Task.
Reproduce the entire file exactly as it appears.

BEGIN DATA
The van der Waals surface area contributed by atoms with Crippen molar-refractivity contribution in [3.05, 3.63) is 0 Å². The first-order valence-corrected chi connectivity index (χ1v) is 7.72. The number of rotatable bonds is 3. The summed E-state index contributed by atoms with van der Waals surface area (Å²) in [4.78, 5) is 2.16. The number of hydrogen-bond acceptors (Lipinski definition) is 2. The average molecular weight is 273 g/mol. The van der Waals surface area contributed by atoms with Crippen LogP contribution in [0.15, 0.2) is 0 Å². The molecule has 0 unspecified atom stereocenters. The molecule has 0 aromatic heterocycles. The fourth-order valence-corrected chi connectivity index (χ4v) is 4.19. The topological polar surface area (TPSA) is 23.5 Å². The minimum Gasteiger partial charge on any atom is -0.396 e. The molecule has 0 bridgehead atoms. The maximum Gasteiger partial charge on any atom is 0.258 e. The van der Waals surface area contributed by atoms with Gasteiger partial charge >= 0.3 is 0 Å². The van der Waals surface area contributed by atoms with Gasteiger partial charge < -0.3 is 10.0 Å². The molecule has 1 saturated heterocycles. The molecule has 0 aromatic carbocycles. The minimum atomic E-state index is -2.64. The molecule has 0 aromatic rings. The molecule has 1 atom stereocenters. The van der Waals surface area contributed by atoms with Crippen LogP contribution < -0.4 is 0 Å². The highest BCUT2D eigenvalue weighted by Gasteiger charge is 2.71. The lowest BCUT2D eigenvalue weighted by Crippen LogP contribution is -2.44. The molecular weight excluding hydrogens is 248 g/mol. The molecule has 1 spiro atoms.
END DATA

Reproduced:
The van der Waals surface area contributed by atoms with Crippen molar-refractivity contribution in [3.05, 3.63) is 0 Å². The first-order valence-corrected chi connectivity index (χ1v) is 7.72. The number of rotatable bonds is 3. The summed E-state index contributed by atoms with van der Waals surface area (Å²) in [4.78, 5) is 2.16. The number of hydrogen-bond acceptors (Lipinski definition) is 2. The average molecular weight is 273 g/mol. The van der Waals surface area contributed by atoms with Crippen LogP contribution in [0.15, 0.2) is 0 Å². The molecule has 0 unspecified atom stereocenters. The molecule has 0 aromatic heterocycles. The fourth-order valence-corrected chi connectivity index (χ4v) is 4.19. The topological polar surface area (TPSA) is 23.5 Å². The minimum Gasteiger partial charge on any atom is -0.396 e. The molecule has 0 bridgehead atoms. The maximum Gasteiger partial charge on any atom is 0.258 e. The van der Waals surface area contributed by atoms with Gasteiger partial charge >= 0.3 is 0 Å². The van der Waals surface area contributed by atoms with Gasteiger partial charge < -0.3 is 10.0 Å². The molecule has 1 saturated heterocycles. The molecule has 0 aromatic carbocycles. The minimum atomic E-state index is -2.64. The molecule has 0 aromatic rings. The molecule has 1 atom stereocenters. The van der Waals surface area contributed by atoms with Crippen LogP contribution < -0.4 is 0 Å². The highest BCUT2D eigenvalue weighted by Gasteiger charge is 2.71. The lowest BCUT2D eigenvalue weighted by Crippen LogP contribution is -2.44. The molecular weight excluding hydrogens is 248 g/mol. The molecule has 1 spiro atoms.